The Conservative Heart of “Legend of the Galactic Heroes”

Rob Hutton
7 min readMar 20, 2018

Legend of the Galactic Heroes (LoGH) has long been something of a cult object in anime fandom. A 110-episode OAV released over ten years, it has been endlessly championed by fans of older anime and serious science fiction. This advocacy paid off in a 2015 liscensing by Sentai Filmworks and recent streaming release by HiDive, and serves as an example of how fans can revive interest in a previously obscure series.

However, the downside of this fan advocacy is that discussion of LoGH tends to be uncritical. It is praised for having serious political themes, but these themes themself are rarely discussed in-depth. Now that LoGH is easily accessible, I’d like to start an honest discussion of its ideas. And to do so, we must face the fact that LoGH’s worldview is deeply incompatible with many of its supporter’s progressive politics. There’s a bone-deep conservatism to Legend of the Galactic Heroes, one that tends towards supporting military dictatorship — a particularly troubling message in light of modern Japanese politics.

From its opening episodes, Legend of Galactic Heroes aims to tell the story of a battle between democracy and dictatorship. When the series begins, the Galactic Empire and Free Planets Alliance are locked into endless warfare. Both states are dominated by a parasitic upper class: the politicians of the FPA, represented by Prime Minister Job Truniht, and the nobles of the Empire, represented by the Kaizer. Both factions also contain brilliant generals in the form of Yang Wenli and Reinhardt von Lohengrim, the series’ dual protagonists. Over the course of the series, Yang’s belief in democracy prevents him from taking power, while Reinhardt, who has no such compunctions, becomes the leader of a galaxy-spanning empire and eventually crushes the FPA.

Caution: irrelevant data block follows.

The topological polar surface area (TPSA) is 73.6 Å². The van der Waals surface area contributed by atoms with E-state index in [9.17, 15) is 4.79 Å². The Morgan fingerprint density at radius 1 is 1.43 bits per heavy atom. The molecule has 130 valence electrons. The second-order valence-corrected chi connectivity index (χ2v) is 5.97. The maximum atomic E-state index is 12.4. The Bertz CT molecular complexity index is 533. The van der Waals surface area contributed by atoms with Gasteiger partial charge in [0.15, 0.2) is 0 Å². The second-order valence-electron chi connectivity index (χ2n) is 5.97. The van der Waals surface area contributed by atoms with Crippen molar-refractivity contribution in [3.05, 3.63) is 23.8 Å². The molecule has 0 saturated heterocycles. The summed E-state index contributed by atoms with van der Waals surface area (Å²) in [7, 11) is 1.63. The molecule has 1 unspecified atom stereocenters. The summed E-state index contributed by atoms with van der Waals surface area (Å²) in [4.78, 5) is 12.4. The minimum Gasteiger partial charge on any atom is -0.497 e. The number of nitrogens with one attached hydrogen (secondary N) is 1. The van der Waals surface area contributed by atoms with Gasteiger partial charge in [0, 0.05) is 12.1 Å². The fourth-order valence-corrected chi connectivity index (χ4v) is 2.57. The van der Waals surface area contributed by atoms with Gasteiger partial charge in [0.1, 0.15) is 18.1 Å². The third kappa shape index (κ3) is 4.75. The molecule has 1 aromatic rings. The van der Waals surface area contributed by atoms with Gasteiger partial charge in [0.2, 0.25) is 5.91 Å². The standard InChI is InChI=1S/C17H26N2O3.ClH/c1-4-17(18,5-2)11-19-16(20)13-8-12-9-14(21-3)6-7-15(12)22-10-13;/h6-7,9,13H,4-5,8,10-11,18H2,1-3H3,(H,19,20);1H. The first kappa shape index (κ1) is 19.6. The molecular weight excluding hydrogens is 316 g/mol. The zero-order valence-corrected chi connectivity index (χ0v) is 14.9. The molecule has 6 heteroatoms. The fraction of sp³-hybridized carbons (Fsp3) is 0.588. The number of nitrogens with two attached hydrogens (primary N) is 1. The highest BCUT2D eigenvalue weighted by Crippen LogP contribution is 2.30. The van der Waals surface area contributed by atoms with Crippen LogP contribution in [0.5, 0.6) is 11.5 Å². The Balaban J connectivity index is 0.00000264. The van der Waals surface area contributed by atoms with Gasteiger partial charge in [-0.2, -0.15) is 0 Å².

There are several problems with this narrative. To begin with, Legend of the Galactic Heroes is a full-throated supporter of the Great Man theory of history, in which singular individuals change the course of history through their will and genius. Reinhardt changes the galaxy because he is wise and courageous, and is compared to other so-called Great Men like Napoleon and Alexander the Great.